The Earls of Leicester have lived at Holkham Hall for more than 250 years. The palatial stately home was conceived as Italian villa, transplanted to the north Norfolk coast. The Coke family still live here and share with visitors the house and its treasures, surrounding garden and parkland, and access to the coast and iconic beach.

Oxburgh Hall

This romantic moated manor house is owned by the National Trust and still lived in by the Bedingfeld family, who had it built six centuries ago. It is famous for its priest-hole, the needlework stitched by the imprisoned Mary, Queen of Scots, and the beautiful hall, gatehouse and gardens too.

Sense of place

King’s Lynn

Lynn is a town steeped in seafaring history – visit its Tourist Information Centre in the magnificent Customs House on the quayside for full details of Lynn’s rich past. This month history comes to the King’s Lynn Corn Exchange too.

Horrible Histories brings the past to gleeful, gruesome life from May 24 to 26 and The Drifters’ 60th anniversary tour comes to town on May 19. The theatre also has comedy, drama and popular and classical music on its programme this month.

Hunstanton

Famous for its red and white cliffs, beautiful beach and traditional seaside fun, the attractions of Hunstanton include its Sea Life Sanctuary which is home to a wealth of ocean wildlife, including sharks and penguins.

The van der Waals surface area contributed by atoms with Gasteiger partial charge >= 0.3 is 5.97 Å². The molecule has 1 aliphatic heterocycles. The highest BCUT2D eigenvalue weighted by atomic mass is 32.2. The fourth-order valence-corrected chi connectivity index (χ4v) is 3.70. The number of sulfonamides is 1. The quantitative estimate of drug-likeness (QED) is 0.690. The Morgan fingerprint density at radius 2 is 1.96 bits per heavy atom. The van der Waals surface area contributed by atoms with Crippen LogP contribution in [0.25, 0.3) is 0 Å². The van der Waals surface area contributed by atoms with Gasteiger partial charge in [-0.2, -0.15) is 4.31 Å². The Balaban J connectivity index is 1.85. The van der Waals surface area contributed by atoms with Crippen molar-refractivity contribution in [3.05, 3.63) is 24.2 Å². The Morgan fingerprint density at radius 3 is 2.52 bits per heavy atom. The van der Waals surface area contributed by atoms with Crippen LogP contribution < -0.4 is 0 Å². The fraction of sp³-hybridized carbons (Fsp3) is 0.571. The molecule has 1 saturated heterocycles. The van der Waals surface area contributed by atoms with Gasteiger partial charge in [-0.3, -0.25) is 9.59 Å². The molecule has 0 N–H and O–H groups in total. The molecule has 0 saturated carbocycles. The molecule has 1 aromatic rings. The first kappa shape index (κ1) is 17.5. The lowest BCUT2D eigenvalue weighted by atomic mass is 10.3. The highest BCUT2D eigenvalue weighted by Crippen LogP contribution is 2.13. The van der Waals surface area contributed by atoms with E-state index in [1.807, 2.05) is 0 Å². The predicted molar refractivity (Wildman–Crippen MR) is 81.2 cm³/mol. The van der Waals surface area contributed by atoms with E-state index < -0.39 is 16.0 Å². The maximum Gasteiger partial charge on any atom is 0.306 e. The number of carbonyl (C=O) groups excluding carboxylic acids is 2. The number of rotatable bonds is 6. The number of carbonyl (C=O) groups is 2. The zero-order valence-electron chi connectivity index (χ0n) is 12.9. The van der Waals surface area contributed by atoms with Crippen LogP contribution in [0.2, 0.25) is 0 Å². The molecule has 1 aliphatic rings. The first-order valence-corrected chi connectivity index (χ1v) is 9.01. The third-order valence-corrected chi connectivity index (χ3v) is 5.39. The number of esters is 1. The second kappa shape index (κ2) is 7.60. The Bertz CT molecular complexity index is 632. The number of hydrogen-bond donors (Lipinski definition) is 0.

Castle Rising

The magnificent earthworks and stone Norman keep of the Castle Rising Castle are among the finest surviving ruins of their kind. Astonishingly, the current owner is a descendant of the Norman knight who first owned the castle.

Castle Acre

This beautiful village has both a castle and a priory. The priory is one of the best preserved monastic sites in England, dating back almost 1000 years. Its recreated herb garden is packed with plants monks would have used for medicines and cookery. At the heart of the village are the extensive ruins and remains of the castle itself – which are free to visit.

North Norfolk coastal footpath

Not everyone will have time to tackle the full long-distance path – but it can be broken down into some lovely shorter walks. Try the six miles from Hunstanton to Thornham, six miles from Holkham Gap to Stiffkey or the two miles from Blakeney to Cley.

Stay awhile